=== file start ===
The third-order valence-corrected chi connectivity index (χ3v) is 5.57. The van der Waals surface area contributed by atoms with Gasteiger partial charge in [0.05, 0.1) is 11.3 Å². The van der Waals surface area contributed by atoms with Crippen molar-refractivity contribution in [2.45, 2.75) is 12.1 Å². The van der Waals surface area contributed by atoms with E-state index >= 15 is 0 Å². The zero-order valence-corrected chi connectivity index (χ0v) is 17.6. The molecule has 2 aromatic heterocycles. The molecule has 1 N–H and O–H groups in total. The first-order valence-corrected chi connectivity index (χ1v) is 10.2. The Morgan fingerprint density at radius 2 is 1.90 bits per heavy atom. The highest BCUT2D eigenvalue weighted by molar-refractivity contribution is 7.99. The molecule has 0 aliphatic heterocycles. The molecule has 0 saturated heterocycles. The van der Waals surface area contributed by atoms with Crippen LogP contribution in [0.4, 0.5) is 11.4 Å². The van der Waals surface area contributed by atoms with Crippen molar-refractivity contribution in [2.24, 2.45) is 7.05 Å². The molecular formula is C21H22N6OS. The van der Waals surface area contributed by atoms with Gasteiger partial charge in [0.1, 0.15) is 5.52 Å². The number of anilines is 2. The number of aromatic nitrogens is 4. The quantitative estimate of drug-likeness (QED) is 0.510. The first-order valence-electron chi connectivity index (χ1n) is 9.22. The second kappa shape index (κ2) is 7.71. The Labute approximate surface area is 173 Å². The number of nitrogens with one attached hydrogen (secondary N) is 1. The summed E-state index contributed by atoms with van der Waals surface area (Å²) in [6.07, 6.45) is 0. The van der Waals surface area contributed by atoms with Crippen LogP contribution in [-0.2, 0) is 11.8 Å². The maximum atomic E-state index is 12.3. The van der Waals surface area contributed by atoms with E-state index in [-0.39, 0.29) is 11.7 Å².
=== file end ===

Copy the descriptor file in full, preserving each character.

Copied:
The third-order valence-corrected chi connectivity index (χ3v) is 5.57. The van der Waals surface area contributed by atoms with Gasteiger partial charge in [0.05, 0.1) is 11.3 Å². The van der Waals surface area contributed by atoms with Crippen molar-refractivity contribution in [2.45, 2.75) is 12.1 Å². The van der Waals surface area contributed by atoms with E-state index >= 15 is 0 Å². The zero-order valence-corrected chi connectivity index (χ0v) is 17.6. The molecule has 2 aromatic heterocycles. The molecule has 1 N–H and O–H groups in total. The first-order valence-corrected chi connectivity index (χ1v) is 10.2. The Morgan fingerprint density at radius 2 is 1.90 bits per heavy atom. The highest BCUT2D eigenvalue weighted by molar-refractivity contribution is 7.99. The molecule has 0 aliphatic heterocycles. The molecule has 0 saturated heterocycles. The van der Waals surface area contributed by atoms with Crippen LogP contribution in [0.4, 0.5) is 11.4 Å². The van der Waals surface area contributed by atoms with Crippen molar-refractivity contribution in [2.24, 2.45) is 7.05 Å². The molecular formula is C21H22N6OS. The van der Waals surface area contributed by atoms with Gasteiger partial charge in [0.1, 0.15) is 5.52 Å². The number of anilines is 2. The number of aromatic nitrogens is 4. The quantitative estimate of drug-likeness (QED) is 0.510. The first-order valence-electron chi connectivity index (χ1n) is 9.22. The second kappa shape index (κ2) is 7.71. The Labute approximate surface area is 173 Å². The number of nitrogens with one attached hydrogen (secondary N) is 1. The summed E-state index contributed by atoms with van der Waals surface area (Å²) in [6.07, 6.45) is 0. The van der Waals surface area contributed by atoms with Crippen LogP contribution in [-0.2, 0) is 11.8 Å². The maximum atomic E-state index is 12.3. The van der Waals surface area contributed by atoms with E-state index in [-0.39, 0.29) is 11.7 Å².